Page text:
miR-106a-mediated malignant transformation of cells induced by anti-benzo[a]pyrene-trans-7,8-diol-9,10-epoxide.

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Apoptosis, Blotting-Western, Carcinogens, Cell-Cycle, Cell-Line-Tumor, Cell-Proliferation, Cell-Transformation-Neoplastic, Down-Regulation, Flow-Cytometry, Mice-Nude, MicroRNAs, Neoplasm-Transplantation, Neoplasms-Experimental, Oligonucleotides-Antisense, Retinoblastoma-Protein, Reverse-Transcriptase-Polymerase-Chain-Reaction, Transfection, Up-Regulation

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see Reprint Collection (a pdf is available)

JAX Source

Toxicol Sci 2011 Jan; 119(1):50-60.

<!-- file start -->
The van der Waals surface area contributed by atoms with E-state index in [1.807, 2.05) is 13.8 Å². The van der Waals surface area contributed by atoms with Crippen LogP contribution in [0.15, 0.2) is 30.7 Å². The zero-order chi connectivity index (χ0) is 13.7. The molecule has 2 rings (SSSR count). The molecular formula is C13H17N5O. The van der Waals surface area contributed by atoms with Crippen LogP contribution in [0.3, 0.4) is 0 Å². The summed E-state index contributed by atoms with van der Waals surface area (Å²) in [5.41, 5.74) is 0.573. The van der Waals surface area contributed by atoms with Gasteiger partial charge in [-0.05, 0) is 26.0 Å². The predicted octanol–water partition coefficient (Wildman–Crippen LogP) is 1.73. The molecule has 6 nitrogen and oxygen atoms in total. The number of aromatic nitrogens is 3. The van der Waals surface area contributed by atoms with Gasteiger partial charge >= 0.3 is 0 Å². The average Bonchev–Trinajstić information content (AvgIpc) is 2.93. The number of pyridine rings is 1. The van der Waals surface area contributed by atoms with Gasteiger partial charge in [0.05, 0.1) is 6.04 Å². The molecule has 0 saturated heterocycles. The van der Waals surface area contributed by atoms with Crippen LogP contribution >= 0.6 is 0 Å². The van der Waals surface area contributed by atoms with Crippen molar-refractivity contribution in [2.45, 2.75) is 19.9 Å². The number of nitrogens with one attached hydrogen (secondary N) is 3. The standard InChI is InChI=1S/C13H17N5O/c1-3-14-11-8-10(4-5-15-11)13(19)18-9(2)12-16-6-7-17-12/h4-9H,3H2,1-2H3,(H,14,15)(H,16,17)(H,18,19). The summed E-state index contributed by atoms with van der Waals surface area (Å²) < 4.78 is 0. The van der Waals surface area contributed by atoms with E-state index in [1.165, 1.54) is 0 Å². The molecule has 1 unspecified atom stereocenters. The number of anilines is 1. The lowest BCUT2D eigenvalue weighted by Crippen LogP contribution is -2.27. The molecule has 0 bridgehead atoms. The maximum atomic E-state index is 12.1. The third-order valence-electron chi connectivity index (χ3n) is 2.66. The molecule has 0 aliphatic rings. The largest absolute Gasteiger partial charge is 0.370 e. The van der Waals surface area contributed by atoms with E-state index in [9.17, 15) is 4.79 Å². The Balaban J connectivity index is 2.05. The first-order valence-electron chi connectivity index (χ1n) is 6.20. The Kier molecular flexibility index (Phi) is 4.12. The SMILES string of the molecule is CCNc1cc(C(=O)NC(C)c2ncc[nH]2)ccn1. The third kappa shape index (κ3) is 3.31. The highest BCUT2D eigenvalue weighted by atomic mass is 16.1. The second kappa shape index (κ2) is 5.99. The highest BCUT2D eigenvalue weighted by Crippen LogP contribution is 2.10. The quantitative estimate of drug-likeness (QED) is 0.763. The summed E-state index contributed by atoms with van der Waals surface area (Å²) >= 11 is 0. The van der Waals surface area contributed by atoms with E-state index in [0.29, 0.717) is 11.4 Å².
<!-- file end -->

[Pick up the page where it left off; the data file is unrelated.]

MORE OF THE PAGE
microRNAs (miRNAs) are an abundant class of small noncoding RNAs that function primarily as oncogenes and tumor suppressors by mediating translational repression or mRNA degradation via binding target genes. In this study, malignant human bronchial epithelial cells transformed by anti-benzo[a]pyrene-trans-7,8-diol-9,10-epoxide were used to help characterize the possible mechanisms of miRNA function in chemical carcinogenesis. The expression level of miR-106a was measured by the real-time, reverse transcriptase polymerase chain reaction. We used the miR-106a inhibitor and the miR-106a mimic to downregulate or upregulate miR-106a activity in malignantly transformed cells to determine the effects of miR-106a on the biological properties of the cell. We observed overrepresentation of miR-106a in transformed cells compared with control cells. Silencing miR-106a by transfection with the miR-106a inhibitor suppressed cell proliferation, induced cell cycle arrest and apoptosis, and inhibited anchorage-independent growth and tumor growth in nude mice. Increasing miR-106a in malignantly transformed cells by transfection with the miR-106a mimic gave the opposite results. Moreover, untransformed cells showed a reduction of cell cycle arrest and apoptosis rate followed by transfection with the miR-106a mimic. Bioinformatic analysis showed that tumor suppressor RB1 is one of predictive targets of miR-106a. We confirmed this target by Western blot and dual luciferase assay. Our findings suggest that miR-106a might function as an oncogene in transformation induced by a chemical carcinogen. Thus, knock down of miR-106a in malignant cells is a potential therapeutic strategy.

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